Preserving African Heritage through Plants and Agriculture
When African people were taken to North America during the slave trade, they brought the knowledge of the food crops and growing traditions of their homes with them. Hundreds of years later, many of those crops and traditions offer an important link to the past.
“African people were able to create an enduring legacy using our food, our crops, and our know-how in powerful ways to sustain us in the lands in which we found ourselves,” says Christopher Bolden-Newsome, who gives the keynote speech for this year’s Making Brooklyn Bloom.
Bolden-Newsome has made it his mission to preserve the agricultural legacy that African people brought to North America and elsewhere in the diaspora. Born in Mississippi and the fourth generation of his family to farm free, Bolden-Newsome now codirects Sankofa Community Farm at Bartram’s Garden in Philadelphia, a three-acre garden devoted to crops, techniques, and traditions of Africa and the African diaspora.
Okra, purple hull peas, and African rice, for instance, are crops that originated in Africa, where they had been cultivated in nutrient-poor soil, says Bolden Newsome. African people were able to grow these and similar crops in the American South during slavery and later. They also brought agricultural techniques like burning and interplanting of different crops to the plantations where they worked.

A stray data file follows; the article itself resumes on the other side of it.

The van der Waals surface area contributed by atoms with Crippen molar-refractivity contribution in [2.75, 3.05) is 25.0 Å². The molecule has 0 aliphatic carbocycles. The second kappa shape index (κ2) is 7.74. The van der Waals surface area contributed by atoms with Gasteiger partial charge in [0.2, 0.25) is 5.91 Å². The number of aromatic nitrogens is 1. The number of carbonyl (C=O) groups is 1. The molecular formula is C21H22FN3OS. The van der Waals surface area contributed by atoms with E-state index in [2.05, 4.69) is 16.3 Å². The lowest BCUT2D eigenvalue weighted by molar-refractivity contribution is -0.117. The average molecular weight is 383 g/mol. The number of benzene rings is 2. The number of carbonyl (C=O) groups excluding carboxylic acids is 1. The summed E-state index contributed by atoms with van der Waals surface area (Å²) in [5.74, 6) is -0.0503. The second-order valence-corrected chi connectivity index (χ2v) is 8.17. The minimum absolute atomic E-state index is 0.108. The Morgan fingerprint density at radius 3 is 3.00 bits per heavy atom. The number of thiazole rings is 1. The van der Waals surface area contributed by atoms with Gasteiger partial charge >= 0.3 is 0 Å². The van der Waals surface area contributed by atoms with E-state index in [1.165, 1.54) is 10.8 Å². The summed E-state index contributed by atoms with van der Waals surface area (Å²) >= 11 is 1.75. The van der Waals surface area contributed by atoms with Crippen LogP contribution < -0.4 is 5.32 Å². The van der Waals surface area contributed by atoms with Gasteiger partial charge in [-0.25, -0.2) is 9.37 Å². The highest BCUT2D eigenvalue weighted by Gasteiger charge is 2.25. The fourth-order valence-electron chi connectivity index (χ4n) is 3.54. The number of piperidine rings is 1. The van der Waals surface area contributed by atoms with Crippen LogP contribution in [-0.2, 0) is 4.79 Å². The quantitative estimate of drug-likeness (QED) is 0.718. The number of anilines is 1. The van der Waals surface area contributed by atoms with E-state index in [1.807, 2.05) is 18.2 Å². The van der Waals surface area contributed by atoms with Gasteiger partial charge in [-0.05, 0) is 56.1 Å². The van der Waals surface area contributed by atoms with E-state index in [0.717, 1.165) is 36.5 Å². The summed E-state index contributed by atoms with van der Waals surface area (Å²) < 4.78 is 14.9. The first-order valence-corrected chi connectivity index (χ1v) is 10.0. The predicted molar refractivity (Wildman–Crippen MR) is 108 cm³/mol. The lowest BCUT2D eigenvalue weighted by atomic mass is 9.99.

Some slaveholders would allow enslaved people to have their own plots, called truck gardens, says Bolden-Newsome. “It was often black women, who after hours of brutal work in the field, were given some time, sometimes on Sunday if you had benevolent slave masters, sometimes at the end of the day, where they could come and tend these truck gardens and thus ensure that the foods that had nourished us would continue to nourish their families in slavery and beyond.”
Bolden-Newsome talks more about how traditional African agriculture was adapted in the United States, how he and other Black farmers are preserving these traditions in urban settings, and the wider importance of traditional African American food and culture in She Hid Seeds in Her Hair: The Power of African Ancestral Foods, his keynote address for Making Brooklyn Bloom on Saturday, March 20 and Sunday, March 21.
Brooklyn Botanic Garden gratefully acknowledges support for these programs from Brooklyn Community Foundation, the Family of Wilbur A. Levin, National Grid, NYS Office of Parks, Recreation and Historic Preservation, the NYS Assembly and NYS Senate, NYC Department of Cultural Affairs, the NYC Department of Sanitation, Brooklyn Borough President Eric L. Adams, Councilmembers Laurie Cumbo, Mathieu Eugene, and Alicka Ampry-Samuel, and the NYC Council.
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